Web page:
Remaining Embryos: 5 Tips for Decision-Making

For couples who have extra embryos after IVF, the decision of what to do with those embryos can be agonizing. This extra embryo decision-making tool has been developed to help patients sort through their personal feelings to arrive at the best decision for their personal situation. In general, the options are: embryo donation(“embryo adoption”); research or educational use; disposal; trying for more children than you had initially planned; or continued storage.

For those couples who used an egg donor, the decision can be complicated by any limitations placed on further use of the remaining embryos by the egg donor. For example, the egg donation contract may require the egg donor’s permission to proceed with embryo donation to another couple.

Here are some things I advise my clients to think about when making decisions about their leftover embryos:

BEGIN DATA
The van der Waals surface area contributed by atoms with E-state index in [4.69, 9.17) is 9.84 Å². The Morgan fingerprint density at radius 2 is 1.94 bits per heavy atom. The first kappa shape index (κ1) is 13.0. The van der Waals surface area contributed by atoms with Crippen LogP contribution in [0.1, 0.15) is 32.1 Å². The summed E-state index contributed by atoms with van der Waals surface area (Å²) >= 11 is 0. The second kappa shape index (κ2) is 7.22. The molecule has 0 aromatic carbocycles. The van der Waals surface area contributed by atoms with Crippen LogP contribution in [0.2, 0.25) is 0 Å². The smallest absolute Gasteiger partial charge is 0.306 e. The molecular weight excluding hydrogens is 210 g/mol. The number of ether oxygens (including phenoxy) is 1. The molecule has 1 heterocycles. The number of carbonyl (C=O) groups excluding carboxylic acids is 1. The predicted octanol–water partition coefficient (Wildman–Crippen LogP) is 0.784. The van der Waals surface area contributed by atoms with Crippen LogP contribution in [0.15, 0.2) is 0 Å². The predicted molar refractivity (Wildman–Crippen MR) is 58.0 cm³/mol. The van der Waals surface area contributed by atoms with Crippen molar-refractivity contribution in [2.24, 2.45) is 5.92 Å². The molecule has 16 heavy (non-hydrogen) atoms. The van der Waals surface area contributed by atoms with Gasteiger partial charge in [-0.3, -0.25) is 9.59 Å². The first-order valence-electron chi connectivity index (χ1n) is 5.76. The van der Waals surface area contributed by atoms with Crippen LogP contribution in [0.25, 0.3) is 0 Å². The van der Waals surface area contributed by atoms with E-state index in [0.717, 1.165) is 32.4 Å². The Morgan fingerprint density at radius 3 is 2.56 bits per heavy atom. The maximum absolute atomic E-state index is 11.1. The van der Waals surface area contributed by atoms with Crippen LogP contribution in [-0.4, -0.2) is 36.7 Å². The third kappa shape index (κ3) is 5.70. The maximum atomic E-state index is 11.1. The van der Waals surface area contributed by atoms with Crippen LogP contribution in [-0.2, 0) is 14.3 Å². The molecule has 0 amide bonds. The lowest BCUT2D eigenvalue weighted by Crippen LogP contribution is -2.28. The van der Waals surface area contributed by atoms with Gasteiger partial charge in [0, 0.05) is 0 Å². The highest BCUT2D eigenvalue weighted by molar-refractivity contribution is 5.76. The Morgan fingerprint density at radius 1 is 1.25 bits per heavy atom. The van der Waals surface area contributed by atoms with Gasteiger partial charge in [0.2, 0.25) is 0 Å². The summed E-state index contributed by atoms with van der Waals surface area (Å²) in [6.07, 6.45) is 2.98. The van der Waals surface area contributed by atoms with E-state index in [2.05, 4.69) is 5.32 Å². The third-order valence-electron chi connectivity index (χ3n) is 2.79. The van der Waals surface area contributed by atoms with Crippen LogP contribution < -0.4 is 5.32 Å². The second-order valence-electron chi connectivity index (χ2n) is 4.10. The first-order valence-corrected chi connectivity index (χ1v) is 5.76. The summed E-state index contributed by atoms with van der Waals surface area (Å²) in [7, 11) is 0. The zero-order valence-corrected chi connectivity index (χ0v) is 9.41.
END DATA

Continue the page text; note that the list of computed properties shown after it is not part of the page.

Tip #1: Embryo Donation (“Embryo Adoption”)

Would you feel comfortable with another family parenting a child who is genetically related to your own children? If yes, would you prefer to have information about this child or would you prefer a completely anonymous arrangement?

Tip #2: Personal/Religious Beliefs

Do you have personal or religious beliefs that are important to accommodate?

Tip #3: Alternatives

Would you prefer that your embryos are used for some good purpose, but not used for procreation of another child? Would you feel more comfortable with an alternative to discarding the embryos, such as compassionate transfer to your uterus at a time when you are not expected to become pregnant?

Tip #4: Delay the Decision

Are you financially able to delay the decision-making? Sometimes it can be easier to make these kinds of difficult decisions down the road, once your children are older. If you are really struggling with the decision and can afford to continue paying storage fees, this can be a good option.

Tip #5: Donor Egg Considerations

Don’t forget, if your embryos were created with donor eggs (or donor sperm), it is important to have the donor’s consent to any further donation of the embryos.

You can read a personal story about how one woman made the decision over at Creating a Family’s blog.

New Hampshire lawyer Catherine Tucker